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Herbicide-Resistant Weeds in the United States and Their Impact on Extension

  • Barbara A. Scott (a1), Mark J. Vangessel (a1) and Susan White-Hansen (a1)


Herbicide-resistant weeds have impacted crop production throughout the United States, but the effect they have on extension programming has not been evaluated. In June 2007, 38 extension weed specialists throughout the United States, responded to a survey on herbicide-resistant (HR) weeds and the impact they are having on extension education programming. Survey results revealed that HR weeds have had a significant impact on extension programming particularly for agronomic crops. In the last 10 yr, agronomic weed specialists' extension programming was almost twice as likely to be impacted by the presence of HR weeds as compared to horticultural programming. In the next 5 yr, agronomic extension programming is twice as likely to be altered. Of 37 weed species reported, seven genera or species of weeds represented 80% of the major HR biotypes reported. These include Amaranthus species, horseweed, Setaria species, common lambsquarters, kochia, giant ragweed, and Lolium species. Five weed species (common ragweed, common lambsquarters, horseweed, kochia, and three foxtail species) exhibited weed by mode of action (MOA) interactions when evaluated as major or minor problems. Herbicide resistance problem severity differed for weed species, herbicide MOA, and crops. The results of this survey of university extension personnel confirm that HR weeds have impacted extension programming and will continue to impact programming in the future.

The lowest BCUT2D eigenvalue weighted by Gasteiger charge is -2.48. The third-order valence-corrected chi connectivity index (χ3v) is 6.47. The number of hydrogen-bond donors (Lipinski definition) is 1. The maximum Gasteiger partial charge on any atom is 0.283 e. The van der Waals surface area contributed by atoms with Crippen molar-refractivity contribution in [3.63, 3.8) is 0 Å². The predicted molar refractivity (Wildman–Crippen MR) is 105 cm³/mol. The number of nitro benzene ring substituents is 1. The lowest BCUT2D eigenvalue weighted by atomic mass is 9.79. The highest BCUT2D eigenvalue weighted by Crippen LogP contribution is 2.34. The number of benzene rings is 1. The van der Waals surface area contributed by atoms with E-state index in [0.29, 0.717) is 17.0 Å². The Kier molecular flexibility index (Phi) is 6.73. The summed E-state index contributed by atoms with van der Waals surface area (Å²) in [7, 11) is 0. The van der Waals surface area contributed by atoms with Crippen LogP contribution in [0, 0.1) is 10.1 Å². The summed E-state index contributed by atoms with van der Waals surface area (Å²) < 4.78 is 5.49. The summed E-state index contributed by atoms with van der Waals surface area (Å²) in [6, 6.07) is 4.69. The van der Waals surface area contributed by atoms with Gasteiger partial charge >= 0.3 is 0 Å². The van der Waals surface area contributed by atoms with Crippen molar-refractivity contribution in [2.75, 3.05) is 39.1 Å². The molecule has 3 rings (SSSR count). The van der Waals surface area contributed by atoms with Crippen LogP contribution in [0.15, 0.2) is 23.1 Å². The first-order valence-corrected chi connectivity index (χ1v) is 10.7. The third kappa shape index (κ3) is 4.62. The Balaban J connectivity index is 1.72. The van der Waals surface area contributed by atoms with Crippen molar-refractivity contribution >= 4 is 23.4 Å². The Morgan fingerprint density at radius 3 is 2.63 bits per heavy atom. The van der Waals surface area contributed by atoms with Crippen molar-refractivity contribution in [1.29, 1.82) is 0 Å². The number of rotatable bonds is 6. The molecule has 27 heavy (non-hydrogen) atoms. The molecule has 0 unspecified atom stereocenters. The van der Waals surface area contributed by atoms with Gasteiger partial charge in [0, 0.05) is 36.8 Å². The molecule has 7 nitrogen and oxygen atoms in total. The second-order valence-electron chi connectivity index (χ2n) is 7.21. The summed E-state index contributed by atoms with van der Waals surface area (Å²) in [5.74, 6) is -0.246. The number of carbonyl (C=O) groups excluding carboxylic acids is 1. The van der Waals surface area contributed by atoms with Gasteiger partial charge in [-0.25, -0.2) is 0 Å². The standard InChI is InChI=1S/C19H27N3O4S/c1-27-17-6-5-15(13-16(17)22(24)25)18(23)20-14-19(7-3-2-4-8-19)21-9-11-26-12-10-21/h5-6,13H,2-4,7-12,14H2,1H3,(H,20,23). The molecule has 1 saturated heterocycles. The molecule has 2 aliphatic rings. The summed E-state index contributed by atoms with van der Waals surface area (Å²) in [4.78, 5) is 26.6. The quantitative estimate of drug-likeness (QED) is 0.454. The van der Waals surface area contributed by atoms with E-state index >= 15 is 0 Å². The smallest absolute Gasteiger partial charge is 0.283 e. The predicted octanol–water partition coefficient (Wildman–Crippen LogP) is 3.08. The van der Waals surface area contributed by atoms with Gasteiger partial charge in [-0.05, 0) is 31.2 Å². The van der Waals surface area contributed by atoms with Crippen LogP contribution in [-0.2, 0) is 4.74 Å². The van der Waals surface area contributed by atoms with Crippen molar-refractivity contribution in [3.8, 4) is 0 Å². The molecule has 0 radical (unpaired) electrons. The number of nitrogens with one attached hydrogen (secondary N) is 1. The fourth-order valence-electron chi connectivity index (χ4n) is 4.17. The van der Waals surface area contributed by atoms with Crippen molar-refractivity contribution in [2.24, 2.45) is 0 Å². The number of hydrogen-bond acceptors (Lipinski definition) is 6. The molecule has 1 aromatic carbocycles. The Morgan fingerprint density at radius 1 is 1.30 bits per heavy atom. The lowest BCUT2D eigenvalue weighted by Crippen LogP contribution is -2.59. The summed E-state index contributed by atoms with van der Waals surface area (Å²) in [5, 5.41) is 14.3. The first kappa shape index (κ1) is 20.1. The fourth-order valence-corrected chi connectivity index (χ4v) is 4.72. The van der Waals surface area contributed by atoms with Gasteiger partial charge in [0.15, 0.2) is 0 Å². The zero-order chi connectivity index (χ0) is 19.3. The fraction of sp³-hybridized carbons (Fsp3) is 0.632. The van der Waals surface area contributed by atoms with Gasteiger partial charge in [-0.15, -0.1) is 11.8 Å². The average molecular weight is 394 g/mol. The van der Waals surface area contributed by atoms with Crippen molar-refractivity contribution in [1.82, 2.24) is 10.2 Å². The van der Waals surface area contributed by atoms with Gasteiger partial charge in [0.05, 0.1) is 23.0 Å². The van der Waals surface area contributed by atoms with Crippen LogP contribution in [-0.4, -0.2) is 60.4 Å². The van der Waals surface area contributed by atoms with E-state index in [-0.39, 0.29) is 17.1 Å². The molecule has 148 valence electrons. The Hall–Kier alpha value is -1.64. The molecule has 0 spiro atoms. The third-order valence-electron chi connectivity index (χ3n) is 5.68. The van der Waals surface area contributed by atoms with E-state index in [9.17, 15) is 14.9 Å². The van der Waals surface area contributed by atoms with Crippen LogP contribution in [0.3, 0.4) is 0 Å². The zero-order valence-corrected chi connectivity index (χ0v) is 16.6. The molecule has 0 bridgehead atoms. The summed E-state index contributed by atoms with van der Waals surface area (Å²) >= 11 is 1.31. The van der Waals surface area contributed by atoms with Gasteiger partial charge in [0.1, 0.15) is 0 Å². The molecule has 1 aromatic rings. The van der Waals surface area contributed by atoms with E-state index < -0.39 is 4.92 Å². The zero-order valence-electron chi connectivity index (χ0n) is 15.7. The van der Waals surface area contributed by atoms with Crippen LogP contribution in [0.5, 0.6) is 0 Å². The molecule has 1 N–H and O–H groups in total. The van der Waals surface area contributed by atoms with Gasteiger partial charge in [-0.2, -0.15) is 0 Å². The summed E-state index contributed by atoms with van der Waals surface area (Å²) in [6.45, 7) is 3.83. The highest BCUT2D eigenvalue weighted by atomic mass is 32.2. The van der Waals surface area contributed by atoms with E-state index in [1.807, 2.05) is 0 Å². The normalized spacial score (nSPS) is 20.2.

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Herbicide-Resistant Weeds in the United States and Their Impact on Extension

  • Barbara A. Scott (a1), Mark J. Vangessel (a1) and Susan White-Hansen (a1)


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